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  • Writer's picturePeter

Time to Cast off – Hurricane season 2023 is finished !

After 3 months on the road through Europe and South America, we felt it was really time to head back to the boat and get ourselves ready for the winter sailing season in the Caribbean.

We only had a few jobs planned for the boat and so we were looking forwards to a good and relaxing time as we put the last items together in the 6 weeks before the end of the Hurricane Season (December 1st).

The projects included:

1) Re-installation of the retrofitted Watt& Sea Hydrogenerator

2) Installation of new guard rails on the back half of the boat

3) Completion of the sun and rain shade

4) Sports, running and lounging on the beach – we had gained a few extra kilos on our long road trip and needed to get back into shape.

The plan was good, but the execution was a little more complicated as, surprisingly enough, other jobs cropped up and many things did not really go according to anyone’s plan!

In the beginning, it was really all to do with the weather and the high activity in the marina as we returned to Curacao. There were too many boats wanting to go into the water and insufficient berth space once in the water. Consequently, we had to wait for an additional 2 weeks before re-launching our boat. It was also very warm with daytime temperatures well above 34 degrees C. Little wind in conjunction with lots of rain results in high humidity and a million mosquitos.

At this time, there were between 5 and 10 boats on the hard with people living onboard doing various jobs from waxing, anti-fouling to general maintenance. It is a good little community, but I think that we are all suffering from the heat, humidity and the mosquitos. What is “funny” is that this is our choice of lifestyle, so we suffer quietly and can’t complain. Though everyone (including the locals) says that it has been unseasonably hot this year.

After two weeks of waiting on the hard, it was time to get our Deva back into the water. In the water there are around 15 boats with liveaboards and all preparing for either going up north (The Dominican Republic to St Martin) or west toward the Panama Canal (and the Pacific beyond).

The high humidity also resulted in a number of thunderstorms, one of which had the effect of frying a part of our electrical system. This was not immediately obvious as things were generally working, but on closer examination I saw that the shore power was not charging the batteries and the only charging came from the solar power. Deeper examination showed that we really did have a problem with many items not working and nothing being displayed on our network viewer. I quickly came to the realization that we could not take the chance to sail away until we found and fixed the problem. It would be a little like driving a car for a long journey without a working fuel gauge.

The power management system and components are supplied by a company called “Mastervolt” who have many dealers and installers in Europe, but much more limited here in the Caribbean. The best local electrician who was a “Mastervolt Expert” understood even less than I did, so I felt there was really a big problem looming. Along with the heat that makes you drip and create a pool of water that you sit in whilst working and the countless mosquitos that enjoy fresh food and a comfortable, luxury boat, things were not looking very happy. I knew that in the end there would only be one person to find and fix the problems so the outlook was a little overwhelming and for once depressing.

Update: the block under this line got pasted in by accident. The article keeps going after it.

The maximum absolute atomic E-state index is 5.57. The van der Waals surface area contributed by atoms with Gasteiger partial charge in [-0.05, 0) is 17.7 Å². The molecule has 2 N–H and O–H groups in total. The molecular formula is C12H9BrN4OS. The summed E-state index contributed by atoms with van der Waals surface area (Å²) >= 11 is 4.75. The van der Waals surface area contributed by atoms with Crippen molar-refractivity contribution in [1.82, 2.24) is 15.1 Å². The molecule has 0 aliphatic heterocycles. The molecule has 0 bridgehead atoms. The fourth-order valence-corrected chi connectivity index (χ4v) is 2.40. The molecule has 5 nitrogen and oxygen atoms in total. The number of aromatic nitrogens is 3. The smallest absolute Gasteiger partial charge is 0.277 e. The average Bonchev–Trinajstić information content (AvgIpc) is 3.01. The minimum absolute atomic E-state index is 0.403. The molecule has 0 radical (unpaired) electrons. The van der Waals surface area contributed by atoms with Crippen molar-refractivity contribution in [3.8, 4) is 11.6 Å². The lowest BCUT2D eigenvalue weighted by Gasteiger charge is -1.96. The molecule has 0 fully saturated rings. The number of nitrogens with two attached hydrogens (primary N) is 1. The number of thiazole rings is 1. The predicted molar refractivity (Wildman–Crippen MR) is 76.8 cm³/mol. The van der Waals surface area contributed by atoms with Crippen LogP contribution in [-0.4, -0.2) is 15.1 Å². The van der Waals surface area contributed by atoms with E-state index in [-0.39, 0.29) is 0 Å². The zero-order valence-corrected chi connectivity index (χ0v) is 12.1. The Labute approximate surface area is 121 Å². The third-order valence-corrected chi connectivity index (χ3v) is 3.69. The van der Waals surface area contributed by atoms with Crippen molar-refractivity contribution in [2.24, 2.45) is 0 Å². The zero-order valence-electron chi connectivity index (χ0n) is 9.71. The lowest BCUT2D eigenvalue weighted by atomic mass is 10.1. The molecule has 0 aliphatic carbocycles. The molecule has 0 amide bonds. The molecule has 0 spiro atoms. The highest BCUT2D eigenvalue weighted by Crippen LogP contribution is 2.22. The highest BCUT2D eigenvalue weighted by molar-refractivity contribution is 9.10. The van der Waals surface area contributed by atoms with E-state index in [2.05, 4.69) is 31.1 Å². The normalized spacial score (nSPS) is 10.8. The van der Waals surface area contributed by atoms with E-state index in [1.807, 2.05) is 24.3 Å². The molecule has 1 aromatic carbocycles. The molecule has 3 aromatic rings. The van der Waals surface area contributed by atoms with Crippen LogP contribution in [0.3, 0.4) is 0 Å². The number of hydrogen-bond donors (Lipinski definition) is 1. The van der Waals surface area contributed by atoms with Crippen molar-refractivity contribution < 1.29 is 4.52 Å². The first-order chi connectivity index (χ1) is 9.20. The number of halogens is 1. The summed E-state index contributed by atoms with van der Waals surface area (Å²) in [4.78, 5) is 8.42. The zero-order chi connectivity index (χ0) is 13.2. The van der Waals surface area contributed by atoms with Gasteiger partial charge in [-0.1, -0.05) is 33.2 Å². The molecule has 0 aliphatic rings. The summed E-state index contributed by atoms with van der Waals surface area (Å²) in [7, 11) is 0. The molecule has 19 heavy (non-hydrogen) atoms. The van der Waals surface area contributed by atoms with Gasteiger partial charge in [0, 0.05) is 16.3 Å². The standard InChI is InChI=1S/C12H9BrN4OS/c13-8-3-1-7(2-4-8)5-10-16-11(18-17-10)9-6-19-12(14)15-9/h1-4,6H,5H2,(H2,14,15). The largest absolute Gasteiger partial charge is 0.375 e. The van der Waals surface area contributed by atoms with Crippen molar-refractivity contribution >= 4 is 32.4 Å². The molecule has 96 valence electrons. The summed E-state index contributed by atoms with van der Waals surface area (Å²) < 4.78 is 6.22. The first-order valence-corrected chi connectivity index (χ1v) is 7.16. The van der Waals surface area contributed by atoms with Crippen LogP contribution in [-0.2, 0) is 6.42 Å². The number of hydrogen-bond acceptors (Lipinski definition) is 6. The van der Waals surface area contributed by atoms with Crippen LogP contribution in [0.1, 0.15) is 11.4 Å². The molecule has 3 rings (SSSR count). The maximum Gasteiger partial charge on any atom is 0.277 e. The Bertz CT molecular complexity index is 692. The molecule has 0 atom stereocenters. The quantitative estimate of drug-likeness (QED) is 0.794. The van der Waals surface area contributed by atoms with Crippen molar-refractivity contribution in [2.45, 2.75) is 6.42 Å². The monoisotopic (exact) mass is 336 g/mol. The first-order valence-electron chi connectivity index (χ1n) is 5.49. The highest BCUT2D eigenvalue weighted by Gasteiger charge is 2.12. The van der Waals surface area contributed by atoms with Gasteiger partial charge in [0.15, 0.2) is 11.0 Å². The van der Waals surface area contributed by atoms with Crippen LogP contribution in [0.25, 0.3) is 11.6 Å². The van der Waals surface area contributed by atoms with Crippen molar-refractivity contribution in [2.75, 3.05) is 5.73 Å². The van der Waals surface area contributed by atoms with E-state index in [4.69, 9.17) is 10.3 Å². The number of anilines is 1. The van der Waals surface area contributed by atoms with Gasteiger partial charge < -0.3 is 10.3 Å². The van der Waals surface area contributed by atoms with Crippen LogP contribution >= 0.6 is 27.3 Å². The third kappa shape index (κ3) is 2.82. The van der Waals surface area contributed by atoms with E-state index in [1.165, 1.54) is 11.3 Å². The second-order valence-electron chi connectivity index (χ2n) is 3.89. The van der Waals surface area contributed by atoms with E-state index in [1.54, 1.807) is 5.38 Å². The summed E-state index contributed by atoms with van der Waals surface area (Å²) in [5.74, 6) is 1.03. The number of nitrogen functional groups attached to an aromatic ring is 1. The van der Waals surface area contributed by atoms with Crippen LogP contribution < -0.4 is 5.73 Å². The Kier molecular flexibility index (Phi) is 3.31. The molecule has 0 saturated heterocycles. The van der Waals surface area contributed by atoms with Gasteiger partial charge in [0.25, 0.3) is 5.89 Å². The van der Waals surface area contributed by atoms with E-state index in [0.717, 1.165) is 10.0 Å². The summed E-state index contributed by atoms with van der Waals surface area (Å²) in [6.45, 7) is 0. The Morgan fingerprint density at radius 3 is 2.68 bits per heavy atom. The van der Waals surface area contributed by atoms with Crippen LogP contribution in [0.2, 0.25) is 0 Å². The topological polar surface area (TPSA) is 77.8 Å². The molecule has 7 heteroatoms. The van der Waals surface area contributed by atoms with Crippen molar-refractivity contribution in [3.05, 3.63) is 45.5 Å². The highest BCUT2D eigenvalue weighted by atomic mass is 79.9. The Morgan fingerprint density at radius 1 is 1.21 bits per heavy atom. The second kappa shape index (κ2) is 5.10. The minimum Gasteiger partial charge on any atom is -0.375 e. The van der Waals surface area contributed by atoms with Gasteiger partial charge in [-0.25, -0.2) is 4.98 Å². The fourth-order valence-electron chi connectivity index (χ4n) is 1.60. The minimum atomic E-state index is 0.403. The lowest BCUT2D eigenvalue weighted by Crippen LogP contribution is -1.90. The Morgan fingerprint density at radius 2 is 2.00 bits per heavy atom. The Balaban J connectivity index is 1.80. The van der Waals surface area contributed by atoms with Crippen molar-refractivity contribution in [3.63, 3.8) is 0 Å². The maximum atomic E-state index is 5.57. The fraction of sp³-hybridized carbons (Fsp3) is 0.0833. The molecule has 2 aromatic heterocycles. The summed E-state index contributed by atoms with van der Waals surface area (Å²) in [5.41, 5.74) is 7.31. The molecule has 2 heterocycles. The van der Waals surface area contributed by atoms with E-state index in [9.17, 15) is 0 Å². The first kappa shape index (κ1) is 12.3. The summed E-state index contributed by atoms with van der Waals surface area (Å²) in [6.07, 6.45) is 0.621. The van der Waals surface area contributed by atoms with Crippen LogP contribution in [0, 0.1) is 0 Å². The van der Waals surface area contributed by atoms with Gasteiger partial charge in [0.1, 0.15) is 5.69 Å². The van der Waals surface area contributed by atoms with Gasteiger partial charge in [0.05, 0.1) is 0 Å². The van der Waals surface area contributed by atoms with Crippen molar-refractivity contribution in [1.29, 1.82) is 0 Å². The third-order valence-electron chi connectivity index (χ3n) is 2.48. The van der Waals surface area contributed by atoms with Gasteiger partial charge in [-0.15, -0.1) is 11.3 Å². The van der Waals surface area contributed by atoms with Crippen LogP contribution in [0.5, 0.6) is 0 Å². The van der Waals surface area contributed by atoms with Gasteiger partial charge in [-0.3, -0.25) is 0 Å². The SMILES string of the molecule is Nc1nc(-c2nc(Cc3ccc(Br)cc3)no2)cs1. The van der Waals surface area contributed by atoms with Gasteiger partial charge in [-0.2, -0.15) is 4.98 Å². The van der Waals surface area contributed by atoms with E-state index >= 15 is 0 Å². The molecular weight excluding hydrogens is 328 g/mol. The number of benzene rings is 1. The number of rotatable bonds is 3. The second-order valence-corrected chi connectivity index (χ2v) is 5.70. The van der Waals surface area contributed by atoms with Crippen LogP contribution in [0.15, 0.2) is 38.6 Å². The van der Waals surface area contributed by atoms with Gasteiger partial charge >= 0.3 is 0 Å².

Fortunately, we had some assistance from Karst who is a “Mastervolt Super Installer” (Karyvo) based in the Netherlands. We explained our “problems” to him and he gave us some homework suggestions on what to check. I had no idea that data cable checkers existed nor how I could manipulate the data network to identify the non-functioning elements. Over a period of about a week, we found that our batteries were working well, but our Isolation Transformer and Inverter were the source of our problems. A few thousand Euro’s later the new items were ordered with an “Express 3-day delivery”, for a considerable additional surcharge. We were even offered a “1 Day Delivery” for even more money but thought better of this idea. Now, more than two weeks from our order we are still waiting on delivery, but at least safe in the understanding that delivery to Curacao has been made and it is only a question of the time required for customs clearance.

It was a real mental relief to identify the problems and put a solution in place in such a remote location. I think that swapping out the units will be quite straight-forwards, I just hope these are not my famous last words ! It was good to work my way through the electrical system and as ever I learnt a lot from the hands-on trouble shooting and fault finding.

With “nothing to do” until the new equipment arrives, we could safely close this chapter for the time being and start work on the other projects. Unfortunately, we used up almost 2 weeks of time to come to this point.

The Watt& Sea Hydrogenerator was probably the simplest installation with a few new holes to be drilled into the back of the boat and attach a universal bracket for deployment. An additional hole for the power cable and the system was arranged that it can be raised, lowered or totally removed, should we wish to do so.

The deployment seems a little complex with a series of ropes and pullies to be manipulated while the boat is in motion. We practiced a few times and we have managed to do this quite well while tied up in the marina – I just hope that it is as easy while we are sailing ! Needless to say that I am really hoping that this generator will live up to expectations and make a significant contribution to our solar power generation.

The sun/rain cover was a major work for our Sailrite Sewing Machine. Getting many meters of heavy-duty fabric to be lined up and neatly sewed together was a fantastic achievement from Ingrid, I could only wonder at how well it was all done. In the end we have almost 40m2 of sun-cover for the rear portion of the boat. It is so essential to have the boat in the shade to reduce the internal boat temperature. The additional benefit of keeping the heavy rain off, whilst allowing the hatches to be left open is a really fantastic way to keep the temperature under control.